Ponysaurus brings fun and good beer to Durham

server pouring from tap

Many beers on tap at Ponysaurus.

Despite our best efforts, bloggers can sort of let the breweries get away from us. Because, you know, the fun part is really visiting the breweries – trying the beer, hanging out with friends, playing giant Jenga. But the photos and the unposted reviews start to back up… Yikes! So Tarheel Taps &Corks is at least making an effort to go back through the last few months brewery and winery visits share some places that were great to visit in winter. Just imagine how much more fun they will be this summer!

Ponysaurus Brewing Co., Durham

When I grew up in Durham, but there were just some part of town that, well, we never actually saw. And the Ponysaurus Brewing Co. at Ramseur St. and Fayetteville St. was one of those places – industrial, near the tracks, off the beaten path. But today, beer lovers are beating a path to the Ponysaurus in this neighborhood that is experiencing new life.

We visited back in March during the ACC tournament, and the night was warm enough to sit outside at one of the large community tables. There were so many beers to try that we ordered two flights.

The outdoor experience at Ponysaurus Brewing Co. is what it’s all about. In fact, there’s really not that much seating indoors, so I can’t really imagine what it would be like there in winter. But when the large garage doors are open, there are lawn tables, two upper deck seating areas and covered tables with screens right outside the taproom. Seems to be kid-friendly and dog-friendly (and even Duke-student friendly, but what can you do?) There are food trucks on the grounds also.

And here’s a fun summertime thing to do – you can reserve a grill at Ponysaurus, choose your meats and sides, arrive to have your picnic waiting for you. Grill and enjoy your dinner, throw your trash away and head home when you’re done. What a great idea!

Ponysaurus Brewing Co. Taproom
Corner of Ramseur and Fayetteville Streets, Durham

flight of four beers

Get a flight to try as many beers as possible.


G2B raises the bar with local beer and local food

Andrew with three beers.

Brewer Andrew Christenbury shows off the first G2B brews. From left, Citra IPA, Porter, Rye Amber. Special glasses enhance the taste of all beers.

The Triangle food and beverage scene just keeps getting better. Recently, I visited Durham’s G2B gastropub to sample some fabulous locally sourced food and beer produced at the restaurant’s new nano-brewery.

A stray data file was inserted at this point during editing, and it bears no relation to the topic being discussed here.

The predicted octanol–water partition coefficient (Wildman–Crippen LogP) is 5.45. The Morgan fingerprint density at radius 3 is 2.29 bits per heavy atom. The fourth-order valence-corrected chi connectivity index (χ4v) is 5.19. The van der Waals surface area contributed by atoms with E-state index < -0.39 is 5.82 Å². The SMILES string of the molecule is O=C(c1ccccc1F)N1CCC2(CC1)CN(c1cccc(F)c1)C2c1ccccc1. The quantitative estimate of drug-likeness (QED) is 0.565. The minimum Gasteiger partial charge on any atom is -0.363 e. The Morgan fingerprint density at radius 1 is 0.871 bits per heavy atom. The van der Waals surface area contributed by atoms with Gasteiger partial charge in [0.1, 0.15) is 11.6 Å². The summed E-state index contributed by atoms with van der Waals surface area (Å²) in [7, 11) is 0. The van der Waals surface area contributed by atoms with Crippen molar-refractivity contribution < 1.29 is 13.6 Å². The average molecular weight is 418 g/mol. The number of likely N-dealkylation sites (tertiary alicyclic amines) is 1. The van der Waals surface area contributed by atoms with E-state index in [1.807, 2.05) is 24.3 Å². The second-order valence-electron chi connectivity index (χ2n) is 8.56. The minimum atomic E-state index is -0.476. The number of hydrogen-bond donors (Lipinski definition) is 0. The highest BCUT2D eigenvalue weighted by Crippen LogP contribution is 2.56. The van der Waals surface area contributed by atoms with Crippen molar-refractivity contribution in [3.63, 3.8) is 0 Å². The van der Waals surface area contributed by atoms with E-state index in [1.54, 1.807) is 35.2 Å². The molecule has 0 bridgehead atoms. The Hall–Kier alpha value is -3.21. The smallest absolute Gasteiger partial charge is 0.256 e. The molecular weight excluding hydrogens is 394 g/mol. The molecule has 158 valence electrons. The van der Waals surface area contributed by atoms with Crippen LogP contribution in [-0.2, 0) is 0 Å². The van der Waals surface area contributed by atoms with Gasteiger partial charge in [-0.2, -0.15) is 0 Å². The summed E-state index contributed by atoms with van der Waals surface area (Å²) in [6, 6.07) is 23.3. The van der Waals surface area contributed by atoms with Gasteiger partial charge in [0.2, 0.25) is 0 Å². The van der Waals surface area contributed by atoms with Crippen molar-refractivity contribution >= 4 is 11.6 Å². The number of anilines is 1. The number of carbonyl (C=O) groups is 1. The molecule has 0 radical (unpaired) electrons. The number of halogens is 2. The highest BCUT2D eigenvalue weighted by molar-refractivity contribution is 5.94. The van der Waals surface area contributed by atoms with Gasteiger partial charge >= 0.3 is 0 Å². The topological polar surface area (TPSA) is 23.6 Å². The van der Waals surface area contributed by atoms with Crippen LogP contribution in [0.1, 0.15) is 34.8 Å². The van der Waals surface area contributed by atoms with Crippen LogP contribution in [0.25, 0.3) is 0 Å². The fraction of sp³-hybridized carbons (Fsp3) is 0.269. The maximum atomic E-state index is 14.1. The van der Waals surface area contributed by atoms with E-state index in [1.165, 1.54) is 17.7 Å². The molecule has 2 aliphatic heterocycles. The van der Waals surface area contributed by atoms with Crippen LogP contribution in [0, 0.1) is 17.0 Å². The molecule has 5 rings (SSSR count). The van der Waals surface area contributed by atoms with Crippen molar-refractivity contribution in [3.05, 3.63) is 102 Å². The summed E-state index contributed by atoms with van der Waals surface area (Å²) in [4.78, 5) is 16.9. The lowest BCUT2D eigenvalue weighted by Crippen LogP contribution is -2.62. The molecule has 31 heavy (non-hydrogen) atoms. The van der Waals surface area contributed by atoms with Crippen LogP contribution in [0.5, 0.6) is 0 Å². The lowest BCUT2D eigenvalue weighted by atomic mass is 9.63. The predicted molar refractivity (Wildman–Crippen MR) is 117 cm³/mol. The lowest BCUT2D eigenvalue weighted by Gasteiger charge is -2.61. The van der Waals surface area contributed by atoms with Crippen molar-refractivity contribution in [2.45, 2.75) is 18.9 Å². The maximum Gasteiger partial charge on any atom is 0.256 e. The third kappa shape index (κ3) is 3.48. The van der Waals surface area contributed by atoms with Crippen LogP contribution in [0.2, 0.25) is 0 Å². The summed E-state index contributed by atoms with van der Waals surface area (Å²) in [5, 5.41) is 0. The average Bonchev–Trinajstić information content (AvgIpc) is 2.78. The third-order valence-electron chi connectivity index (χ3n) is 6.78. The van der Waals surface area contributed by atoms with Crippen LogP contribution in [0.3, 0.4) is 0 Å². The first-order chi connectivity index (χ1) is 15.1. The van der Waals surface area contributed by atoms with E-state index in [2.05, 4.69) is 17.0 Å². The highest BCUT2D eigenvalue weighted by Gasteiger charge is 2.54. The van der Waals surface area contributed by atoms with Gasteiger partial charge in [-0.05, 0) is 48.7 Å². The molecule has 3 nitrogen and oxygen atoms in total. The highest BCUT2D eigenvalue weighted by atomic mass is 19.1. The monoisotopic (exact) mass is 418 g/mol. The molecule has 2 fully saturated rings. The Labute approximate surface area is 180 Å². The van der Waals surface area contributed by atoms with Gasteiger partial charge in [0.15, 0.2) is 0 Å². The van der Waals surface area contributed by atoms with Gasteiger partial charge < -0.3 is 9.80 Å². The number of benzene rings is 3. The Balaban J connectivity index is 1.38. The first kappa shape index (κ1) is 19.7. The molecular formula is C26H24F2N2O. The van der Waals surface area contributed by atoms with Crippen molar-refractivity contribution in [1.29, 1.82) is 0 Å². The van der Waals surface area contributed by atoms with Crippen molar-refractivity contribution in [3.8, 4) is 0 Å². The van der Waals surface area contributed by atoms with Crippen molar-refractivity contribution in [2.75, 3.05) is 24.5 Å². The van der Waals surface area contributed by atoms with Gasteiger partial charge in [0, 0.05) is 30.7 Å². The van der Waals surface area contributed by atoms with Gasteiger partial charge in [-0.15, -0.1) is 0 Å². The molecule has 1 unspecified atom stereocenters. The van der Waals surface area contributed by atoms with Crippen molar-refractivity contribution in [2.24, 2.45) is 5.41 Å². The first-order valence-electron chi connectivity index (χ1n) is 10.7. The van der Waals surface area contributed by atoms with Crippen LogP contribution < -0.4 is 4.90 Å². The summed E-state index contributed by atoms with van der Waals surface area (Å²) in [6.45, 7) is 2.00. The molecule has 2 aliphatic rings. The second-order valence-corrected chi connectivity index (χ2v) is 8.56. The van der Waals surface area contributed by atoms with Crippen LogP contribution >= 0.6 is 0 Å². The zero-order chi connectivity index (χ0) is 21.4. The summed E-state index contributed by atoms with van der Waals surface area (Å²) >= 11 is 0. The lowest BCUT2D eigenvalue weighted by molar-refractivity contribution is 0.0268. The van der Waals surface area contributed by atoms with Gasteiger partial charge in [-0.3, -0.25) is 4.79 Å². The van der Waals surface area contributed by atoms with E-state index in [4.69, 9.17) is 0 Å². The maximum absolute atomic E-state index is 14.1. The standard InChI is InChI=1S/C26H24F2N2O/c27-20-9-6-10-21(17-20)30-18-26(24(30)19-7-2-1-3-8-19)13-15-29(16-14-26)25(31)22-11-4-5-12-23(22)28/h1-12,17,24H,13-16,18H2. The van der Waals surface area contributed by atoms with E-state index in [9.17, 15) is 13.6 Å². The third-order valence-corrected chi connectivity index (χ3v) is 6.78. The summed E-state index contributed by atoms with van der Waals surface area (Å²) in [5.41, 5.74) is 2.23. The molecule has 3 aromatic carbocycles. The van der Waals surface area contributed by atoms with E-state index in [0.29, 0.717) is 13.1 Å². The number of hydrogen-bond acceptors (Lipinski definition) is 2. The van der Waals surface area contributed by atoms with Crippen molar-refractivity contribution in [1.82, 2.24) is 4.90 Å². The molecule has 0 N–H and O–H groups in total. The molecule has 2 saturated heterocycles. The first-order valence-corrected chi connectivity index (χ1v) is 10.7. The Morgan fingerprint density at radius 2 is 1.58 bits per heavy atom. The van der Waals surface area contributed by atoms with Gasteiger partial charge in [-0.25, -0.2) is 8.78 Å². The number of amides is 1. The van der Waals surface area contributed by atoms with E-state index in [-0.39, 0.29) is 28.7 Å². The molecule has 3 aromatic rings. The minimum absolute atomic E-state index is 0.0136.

First the beer: I was especially impressed by the G2B Rye Amber, a smooth, slightly fruity (in a good way) beer. The G2B Porter was very smooth, for those a little intimidated by dark beers. And the Smoked Paprika Pale Ale had smoky spice overtones – very unusual. (Didn’t try the Citra IPA, though others had good things to say about it.) Brewmaster Andrew Christenbury started out, like so many, as a home brewer and now shares his talent making small-batch local brews for G2B.

The bar and the brewery tasting area featured colored lights that changed slowly, giving the space a very urban feel. The open kitchen allows diners to see their food in preparation.

The restaurant on the Chapel Hill side of Durham has been around for three years, but recently changed the menu from American gastropub to European gastropub with an emphasis on local food. Chef Travis Robinson has partnered with some well-known area producers, including Goat Lady Dairy cheese, Green Button Farm lardo, Chadwick Creek Oysters, Seven Springs Farm pork and Mill’s Family Farm beef.

Pig's head

Barbecue was carved from the cheek of this guy. Very tender!

Now, I confess I’m not a real fan of charcuterie, but G2B had several choices that I enjoyed, including Green Butt Farm pork terrine with whole grain mustard ad well as a chicken liver mousse on a house-made baguette. And the caviar cracker with quail egg, red onion and carmelized white But the real star of the G2B snacks was a roasted Seven Springs pig head with chow-chow and Eastern NC-style barbecue sauce, served up on house-made rolls. We peeled back the dense fat on the pig’s cheek to find a layer of lean, tender pork for a mini-sandwich.

Pastry Chef Deric McGuffey prepared some beautiful desserts. I really enjoyed the caramelized white chocolate and beet cream tart with quince and black sesame and a sweet potato Bavarian “canolli.” Almost too pretty to eat!

G2B celebrated its grand opening on Jan. 24, with a packed house. Tarheel Taps & Corks enjoyed the chance to sample beer and food at G2B – I’ll have to come back for dinner soon!

three glasses of beer

Closer look at signature beers — Citra IPA, Porter, Rye Amber.

dessert plate

Desserts were almost too pretty to eat — paired with a taste of Smoked Paprika Pale Ale.